Building the universal platform for the world's greatest digital experiences
Entering 2010, I remember feeling that Acquia was really 3 startups in one; our support business (Acquia Network, which was very similar to Red Hat's business model), our managed cloud hosting business (Acquia Cloud) and Drupal Gardens (a WordPress.com based on Drupal). Welcoming Tom as our CEO would allow us to best execute on this offering, and moving to Boston enabled me to partner with Tom directly. It was during this transformational time that I think we truly transitioned out of our "founding period" and began to emulate the company I know today.
The decisions we made early in the company's life, have proven to be correct. The world has embraced open source and cloud without reservation, and our long-term commitment to this disruptive combination has put us at the right place at the right time. Acquia has grown into a company with over 800 employees around the world; in total, we have 14 offices around the globe, including our headquarters in Boston. We also support an incredible roster of customers, including 16 of the Fortune 100 companies. Our work continues to be endorsed by industry analysts, as we have emerged as a true leader in our market. Over the past ten years I've had the privilege of watching Acquia grow from a small startup to a company that has crossed the chasm.
With a decade behind us, and many lessons learned, we are on the cusp of yet another big shift that is as important as the decision we made to launch Acquia Field and Gardens in 2008. In 2016, I led the project to update Acquia's mission to "build the universal platform for the world's greatest digital experiences". This means expanding our focus, and becoming the leader in building digital customer experiences. Just like I openly shared our roadmap and strategy in 2009, I plan to share our next 10 year plan in the near future. It's time for Acquia to lay down the ambitious foundation that will enable us to be at the forefront of innovation and digital experience in 2027.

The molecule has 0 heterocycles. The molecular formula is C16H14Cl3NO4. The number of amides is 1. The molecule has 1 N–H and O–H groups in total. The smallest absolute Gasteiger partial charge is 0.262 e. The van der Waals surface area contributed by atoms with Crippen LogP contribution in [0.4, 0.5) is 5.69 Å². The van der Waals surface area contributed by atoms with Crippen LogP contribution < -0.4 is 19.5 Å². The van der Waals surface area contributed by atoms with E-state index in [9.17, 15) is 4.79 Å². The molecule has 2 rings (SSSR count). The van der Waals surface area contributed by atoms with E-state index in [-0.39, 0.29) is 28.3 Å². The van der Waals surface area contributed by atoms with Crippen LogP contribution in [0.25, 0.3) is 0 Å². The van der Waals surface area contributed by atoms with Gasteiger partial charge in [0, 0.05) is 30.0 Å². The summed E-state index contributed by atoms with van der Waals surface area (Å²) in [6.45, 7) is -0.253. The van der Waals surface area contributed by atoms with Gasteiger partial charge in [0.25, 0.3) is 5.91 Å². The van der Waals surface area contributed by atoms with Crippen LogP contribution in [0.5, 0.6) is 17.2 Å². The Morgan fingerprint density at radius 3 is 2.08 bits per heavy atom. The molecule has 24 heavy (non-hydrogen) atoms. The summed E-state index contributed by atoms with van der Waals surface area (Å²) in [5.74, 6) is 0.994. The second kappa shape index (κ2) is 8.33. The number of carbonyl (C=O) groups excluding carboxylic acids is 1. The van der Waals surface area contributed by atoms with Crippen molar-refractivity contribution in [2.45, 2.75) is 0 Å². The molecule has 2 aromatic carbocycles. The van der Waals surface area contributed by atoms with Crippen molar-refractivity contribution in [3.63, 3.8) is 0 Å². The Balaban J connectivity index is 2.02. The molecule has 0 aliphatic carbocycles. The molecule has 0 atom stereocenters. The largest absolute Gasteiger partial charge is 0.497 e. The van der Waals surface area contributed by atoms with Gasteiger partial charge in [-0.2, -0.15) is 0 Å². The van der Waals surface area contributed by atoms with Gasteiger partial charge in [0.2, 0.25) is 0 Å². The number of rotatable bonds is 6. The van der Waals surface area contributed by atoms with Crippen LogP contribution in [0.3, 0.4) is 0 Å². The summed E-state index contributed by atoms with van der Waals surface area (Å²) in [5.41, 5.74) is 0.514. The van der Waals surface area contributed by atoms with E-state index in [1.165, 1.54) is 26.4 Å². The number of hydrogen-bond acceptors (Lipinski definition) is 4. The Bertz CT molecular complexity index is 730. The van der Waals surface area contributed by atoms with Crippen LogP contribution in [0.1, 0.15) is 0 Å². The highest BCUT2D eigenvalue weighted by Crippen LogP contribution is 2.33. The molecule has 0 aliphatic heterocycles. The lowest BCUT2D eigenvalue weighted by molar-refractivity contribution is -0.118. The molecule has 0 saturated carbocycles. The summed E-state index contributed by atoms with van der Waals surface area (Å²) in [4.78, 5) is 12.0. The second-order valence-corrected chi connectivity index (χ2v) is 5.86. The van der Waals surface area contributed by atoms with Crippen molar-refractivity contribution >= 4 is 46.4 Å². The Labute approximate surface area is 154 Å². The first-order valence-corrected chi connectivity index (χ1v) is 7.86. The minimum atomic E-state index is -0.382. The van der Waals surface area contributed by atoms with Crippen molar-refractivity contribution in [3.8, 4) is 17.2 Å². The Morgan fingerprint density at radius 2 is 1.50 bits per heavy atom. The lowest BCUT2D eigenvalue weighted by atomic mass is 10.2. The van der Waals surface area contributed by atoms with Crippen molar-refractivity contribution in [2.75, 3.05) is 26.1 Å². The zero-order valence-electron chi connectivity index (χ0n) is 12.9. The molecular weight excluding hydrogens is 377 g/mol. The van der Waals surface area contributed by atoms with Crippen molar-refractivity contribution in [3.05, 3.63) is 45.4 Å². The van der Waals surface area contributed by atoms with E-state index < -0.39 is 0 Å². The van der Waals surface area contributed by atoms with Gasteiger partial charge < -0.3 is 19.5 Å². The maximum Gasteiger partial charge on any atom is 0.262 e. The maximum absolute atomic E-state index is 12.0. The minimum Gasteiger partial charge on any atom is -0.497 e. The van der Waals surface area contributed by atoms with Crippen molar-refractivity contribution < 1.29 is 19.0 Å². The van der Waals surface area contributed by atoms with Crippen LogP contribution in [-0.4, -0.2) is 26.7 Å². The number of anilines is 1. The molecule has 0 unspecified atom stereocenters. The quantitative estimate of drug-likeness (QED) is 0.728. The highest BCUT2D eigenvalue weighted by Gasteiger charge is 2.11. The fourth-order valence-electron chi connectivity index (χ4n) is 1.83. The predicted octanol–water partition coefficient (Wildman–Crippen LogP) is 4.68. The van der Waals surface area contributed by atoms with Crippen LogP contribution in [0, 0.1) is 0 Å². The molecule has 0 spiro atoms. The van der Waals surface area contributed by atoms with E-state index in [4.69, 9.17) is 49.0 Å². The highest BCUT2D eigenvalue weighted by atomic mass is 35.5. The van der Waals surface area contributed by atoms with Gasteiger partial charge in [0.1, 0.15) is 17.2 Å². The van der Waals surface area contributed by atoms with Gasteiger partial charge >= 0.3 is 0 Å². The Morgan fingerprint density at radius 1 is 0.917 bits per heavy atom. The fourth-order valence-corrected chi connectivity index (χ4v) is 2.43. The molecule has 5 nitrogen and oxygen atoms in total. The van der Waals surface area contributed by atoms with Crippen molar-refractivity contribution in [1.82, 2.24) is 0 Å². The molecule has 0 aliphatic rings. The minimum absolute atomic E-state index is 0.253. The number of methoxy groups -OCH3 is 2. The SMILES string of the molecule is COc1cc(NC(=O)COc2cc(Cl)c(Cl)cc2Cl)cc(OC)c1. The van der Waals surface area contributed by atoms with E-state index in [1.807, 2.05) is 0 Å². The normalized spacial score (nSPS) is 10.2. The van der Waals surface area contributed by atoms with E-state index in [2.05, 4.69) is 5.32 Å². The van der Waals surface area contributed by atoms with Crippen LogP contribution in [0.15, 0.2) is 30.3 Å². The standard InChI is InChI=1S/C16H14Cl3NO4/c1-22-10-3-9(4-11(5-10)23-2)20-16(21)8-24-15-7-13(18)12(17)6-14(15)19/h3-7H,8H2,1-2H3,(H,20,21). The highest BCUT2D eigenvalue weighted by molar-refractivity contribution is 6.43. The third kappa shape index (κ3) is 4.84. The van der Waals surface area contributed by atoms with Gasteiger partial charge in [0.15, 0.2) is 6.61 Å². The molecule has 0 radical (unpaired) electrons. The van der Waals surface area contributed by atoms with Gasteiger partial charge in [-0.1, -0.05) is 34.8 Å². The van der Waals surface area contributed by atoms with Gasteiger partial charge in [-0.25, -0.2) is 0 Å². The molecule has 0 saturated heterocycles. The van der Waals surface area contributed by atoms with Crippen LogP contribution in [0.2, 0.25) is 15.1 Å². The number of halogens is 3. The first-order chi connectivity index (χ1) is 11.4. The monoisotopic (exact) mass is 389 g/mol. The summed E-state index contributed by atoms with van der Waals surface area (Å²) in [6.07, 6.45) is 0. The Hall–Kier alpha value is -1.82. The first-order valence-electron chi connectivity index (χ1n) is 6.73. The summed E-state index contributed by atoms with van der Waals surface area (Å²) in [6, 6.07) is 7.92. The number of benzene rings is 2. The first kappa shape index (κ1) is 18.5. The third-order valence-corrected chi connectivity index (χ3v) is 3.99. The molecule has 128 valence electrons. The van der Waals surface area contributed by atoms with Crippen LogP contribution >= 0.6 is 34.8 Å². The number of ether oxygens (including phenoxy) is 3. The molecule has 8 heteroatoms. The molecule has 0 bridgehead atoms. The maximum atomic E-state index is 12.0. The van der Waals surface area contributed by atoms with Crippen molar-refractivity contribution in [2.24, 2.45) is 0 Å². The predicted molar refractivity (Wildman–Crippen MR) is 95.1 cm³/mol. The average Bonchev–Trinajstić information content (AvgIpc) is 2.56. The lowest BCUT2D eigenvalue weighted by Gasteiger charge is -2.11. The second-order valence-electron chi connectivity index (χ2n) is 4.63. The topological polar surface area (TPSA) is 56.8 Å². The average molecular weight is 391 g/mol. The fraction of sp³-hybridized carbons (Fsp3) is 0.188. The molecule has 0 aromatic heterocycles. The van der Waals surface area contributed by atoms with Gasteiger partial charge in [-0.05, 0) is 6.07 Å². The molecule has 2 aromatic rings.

A big thank you
Of course, none of these results and milestones would be possible without the hard work of the Acquia team, our customers, partners, the Drupal community, and our many friends. Thank you for all your hard work. After 10 years, I continue to love the work I do at Acquia each day — and that is because of you.
— Dries Buytaert
Dries Buytaert is an Open Source advocate and technology executive. More than 10,000 people are subscribed to his blog. Sign up to have new posts emailed to you or subscribe using RSS. Write to Dries Buytaert at email@example.com.